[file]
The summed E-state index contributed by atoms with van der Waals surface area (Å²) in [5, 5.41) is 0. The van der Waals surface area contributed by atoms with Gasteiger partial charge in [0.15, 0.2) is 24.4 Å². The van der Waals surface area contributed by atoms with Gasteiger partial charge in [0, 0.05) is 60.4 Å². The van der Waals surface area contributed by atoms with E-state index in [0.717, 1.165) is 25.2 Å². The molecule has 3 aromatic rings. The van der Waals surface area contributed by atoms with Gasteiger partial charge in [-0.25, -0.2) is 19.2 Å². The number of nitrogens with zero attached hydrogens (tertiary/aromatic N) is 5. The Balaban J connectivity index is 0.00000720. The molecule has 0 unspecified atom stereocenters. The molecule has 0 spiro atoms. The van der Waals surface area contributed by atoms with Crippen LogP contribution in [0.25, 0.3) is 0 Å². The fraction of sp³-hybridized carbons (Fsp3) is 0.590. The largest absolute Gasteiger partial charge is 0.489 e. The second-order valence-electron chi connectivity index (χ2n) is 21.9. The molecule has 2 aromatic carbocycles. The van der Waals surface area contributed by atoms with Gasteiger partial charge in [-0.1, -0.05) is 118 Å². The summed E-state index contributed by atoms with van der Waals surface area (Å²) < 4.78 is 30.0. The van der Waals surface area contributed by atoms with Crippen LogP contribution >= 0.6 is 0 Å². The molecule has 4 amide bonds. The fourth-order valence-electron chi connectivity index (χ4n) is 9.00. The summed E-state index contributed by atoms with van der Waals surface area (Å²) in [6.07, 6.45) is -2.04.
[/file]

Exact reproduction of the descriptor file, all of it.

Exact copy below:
The summed E-state index contributed by atoms with van der Waals surface area (Å²) in [5, 5.41) is 0. The van der Waals surface area contributed by atoms with Gasteiger partial charge in [0.15, 0.2) is 24.4 Å². The van der Waals surface area contributed by atoms with Gasteiger partial charge in [0, 0.05) is 60.4 Å². The van der Waals surface area contributed by atoms with E-state index in [0.717, 1.165) is 25.2 Å². The molecule has 3 aromatic rings. The van der Waals surface area contributed by atoms with Gasteiger partial charge in [-0.25, -0.2) is 19.2 Å². The number of nitrogens with zero attached hydrogens (tertiary/aromatic N) is 5. The Balaban J connectivity index is 0.00000720. The molecule has 0 unspecified atom stereocenters. The molecule has 0 spiro atoms. The van der Waals surface area contributed by atoms with Crippen LogP contribution in [0.25, 0.3) is 0 Å². The fraction of sp³-hybridized carbons (Fsp3) is 0.590. The largest absolute Gasteiger partial charge is 0.489 e. The second-order valence-electron chi connectivity index (χ2n) is 21.9. The molecule has 2 aromatic carbocycles. The van der Waals surface area contributed by atoms with Gasteiger partial charge in [-0.1, -0.05) is 118 Å². The summed E-state index contributed by atoms with van der Waals surface area (Å²) < 4.78 is 30.0. The van der Waals surface area contributed by atoms with Crippen LogP contribution >= 0.6 is 0 Å². The molecule has 4 amide bonds. The fourth-order valence-electron chi connectivity index (χ4n) is 9.00. The summed E-state index contributed by atoms with van der Waals surface area (Å²) in [6.07, 6.45) is -2.04.